Reading Through The Pandemic

Social isolation presents lots of opportunities to catch up on some reading. Arsen Kashkashian, Head Buyer, and Liesl Freudenstein, Head of Children’s Books at the Boulder Bookstore join Maeve Conran of KGNU to talk about reading through the COVID 19 pandemic, and to share their recommendations for readers of all ages.

Listen to the segment below:

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Arsen’s picks:


Now might be the best time in people’s lives to really devote the time necessary to read all of those classics they have put off for years and years. Whether it’s a 19th century Russian novel or one of Toni Morrison’s masterworks.

Light in August by William Faulkner. This is the most accessible of Faulkner’s great novels.

Moby Dick by Herman Melville. What better time to chase the ever elusive white whale. No American novelist has ever been a better observer of human obsession or whaling, for that matter.

Death Comes For the Archbishop by Willa Cather. Willa Cather is perhaps the most underappreciated American novelist. Here she beautifully recreates 19th century New Mexico. The archbishops gentle nature and attention to the poorest among us is certainly soothing reading.

Song of Solomon by Toni Morrison. Milkman Dead is one of Morrison’s most unforgettable characters. His desire to fly and leave this earth behind resonates with the struggles of African Americans.

Arsen’s Current Favorites:

Vernon Subutex 1 by Virginie Despentes. Vernon is a former record store owner who falls on hard times after his friend the superstar Alex Bleach dies. Despentes gives us a tour of contemporary Paris and an absolutely crazy cast of characters in this novel that was Short listed for the Man Booker International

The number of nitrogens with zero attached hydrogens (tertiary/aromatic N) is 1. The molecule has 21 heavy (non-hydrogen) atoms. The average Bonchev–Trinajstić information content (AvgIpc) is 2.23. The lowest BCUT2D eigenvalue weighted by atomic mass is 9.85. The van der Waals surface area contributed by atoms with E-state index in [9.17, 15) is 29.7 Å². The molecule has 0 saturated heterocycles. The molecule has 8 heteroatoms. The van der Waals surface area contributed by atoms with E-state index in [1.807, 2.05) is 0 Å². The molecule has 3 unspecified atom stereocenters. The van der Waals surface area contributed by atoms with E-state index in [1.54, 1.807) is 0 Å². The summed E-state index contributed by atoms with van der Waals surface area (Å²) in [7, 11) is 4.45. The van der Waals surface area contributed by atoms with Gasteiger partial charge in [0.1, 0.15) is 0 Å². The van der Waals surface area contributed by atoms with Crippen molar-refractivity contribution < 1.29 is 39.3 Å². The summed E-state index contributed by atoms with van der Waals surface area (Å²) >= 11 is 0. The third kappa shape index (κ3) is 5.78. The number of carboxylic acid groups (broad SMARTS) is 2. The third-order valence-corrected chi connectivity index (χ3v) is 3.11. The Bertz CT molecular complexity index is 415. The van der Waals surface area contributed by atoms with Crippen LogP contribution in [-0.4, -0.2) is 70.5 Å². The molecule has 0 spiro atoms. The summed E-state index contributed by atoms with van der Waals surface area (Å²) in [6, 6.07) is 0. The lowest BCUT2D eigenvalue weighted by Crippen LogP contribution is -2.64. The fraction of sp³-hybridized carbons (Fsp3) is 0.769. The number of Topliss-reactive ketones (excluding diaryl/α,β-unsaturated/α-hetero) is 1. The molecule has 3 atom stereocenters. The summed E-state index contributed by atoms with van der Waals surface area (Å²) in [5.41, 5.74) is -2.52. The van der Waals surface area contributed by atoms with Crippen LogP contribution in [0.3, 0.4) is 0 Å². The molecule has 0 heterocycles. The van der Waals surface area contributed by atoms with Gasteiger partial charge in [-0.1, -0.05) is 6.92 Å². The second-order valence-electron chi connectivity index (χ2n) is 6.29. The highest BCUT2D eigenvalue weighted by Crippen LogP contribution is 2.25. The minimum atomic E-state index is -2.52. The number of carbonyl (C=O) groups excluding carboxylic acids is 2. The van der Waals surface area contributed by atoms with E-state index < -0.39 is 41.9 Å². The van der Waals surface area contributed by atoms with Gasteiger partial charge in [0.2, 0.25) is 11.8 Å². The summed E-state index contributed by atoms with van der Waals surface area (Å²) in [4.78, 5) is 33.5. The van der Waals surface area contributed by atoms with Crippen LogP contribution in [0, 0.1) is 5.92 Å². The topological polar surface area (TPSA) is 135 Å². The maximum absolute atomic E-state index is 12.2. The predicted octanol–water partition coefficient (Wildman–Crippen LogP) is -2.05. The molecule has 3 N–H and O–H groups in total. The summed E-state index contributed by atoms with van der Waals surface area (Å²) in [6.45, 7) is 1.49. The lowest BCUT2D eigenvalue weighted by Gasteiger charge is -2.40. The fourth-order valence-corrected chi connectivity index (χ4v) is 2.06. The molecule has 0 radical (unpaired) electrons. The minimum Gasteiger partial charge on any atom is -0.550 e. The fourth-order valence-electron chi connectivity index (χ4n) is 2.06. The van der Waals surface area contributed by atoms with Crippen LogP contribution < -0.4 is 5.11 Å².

You Think It, I’ll Say It by Curtis Sittenfeld. These stories entertainingly examine our contemporary American society. Sittenfeld’s puts gender relations and class at the center of many of these smartly observant tales. She’s never afraid to skewer her characters if that’s what they deserve.

The Wall by John Lanchester. In this near future world, a wall surrounds an entire island nation. Our narrators is one of the defenders of the wall. For every person who gets over the wall one of the defenders is sent out to sea. A thrilling novel of betrayal, Lanchester has us examining our own assumptions and society.

Arsen’s New Books Suggestions:

The Splendid and the Vile by Erik Larson. A detailed look at how Winston Churchill got Great Britain through the bombing of London and other cities while the United States sat on the sidelines.

Afterlife by Julia Alvarez. A recently retired writer is reeling from the sudden death of her husband when a pregnant undocumented teen shows up on her doorstep in Alvarez’s first adult novel in 15 years.

The Mirror and the Light by Hilary Mantel. The final book of Mantel’s trilogy about the life of Thomas Cromwell. The first two Wolf Hall and Bring Up the Bodies won the Man Booker Prize.

Leave Only Footprints by Conor Knighton. Knighton traveled to all of America’s National Parks from Acadia to Zion. Besides for being a great travel guide, Knighton talks about his personal journey from a man with a broken heart to someone utterly changed by his encounters with nature.

Liesl’s Picks:

In a Jar by Deborah Marcero

Folktales for Fearless Girls by Myriam Sayalero, Dani Torrent

Escape This Book! Tombs of Egypt by Bill Doyle

Dragon Hoops by Gene Luen Yang

Love Sugar Magic: A Dash of Trouble by Anna Meriano & Mirelle Ortega

The Blackbird Girls by Anne Blankman

Village of Scoundrels by Margi Preus

Clean Getaway by Nic Stone

City Spies by James Ponti

Race to the Sun by Rebecca Roanhorse

Let’s Go Swimming on Doomsday by Natalie C. Anderson

A Good Girl’s Guide to Murder by Holly Jackson

Lovely War by Julie Berry

The Kingdom of Back by Marie Lu

Sorcery of Thorns by Margaret Rogerson

The Ballad of Songbirds and Snakes by Suzanne Collins

The Shadow of What Was Lost by James Islington

Sin Eater by Megan Campisi

The Punishment She Deserves by Elizabeth George

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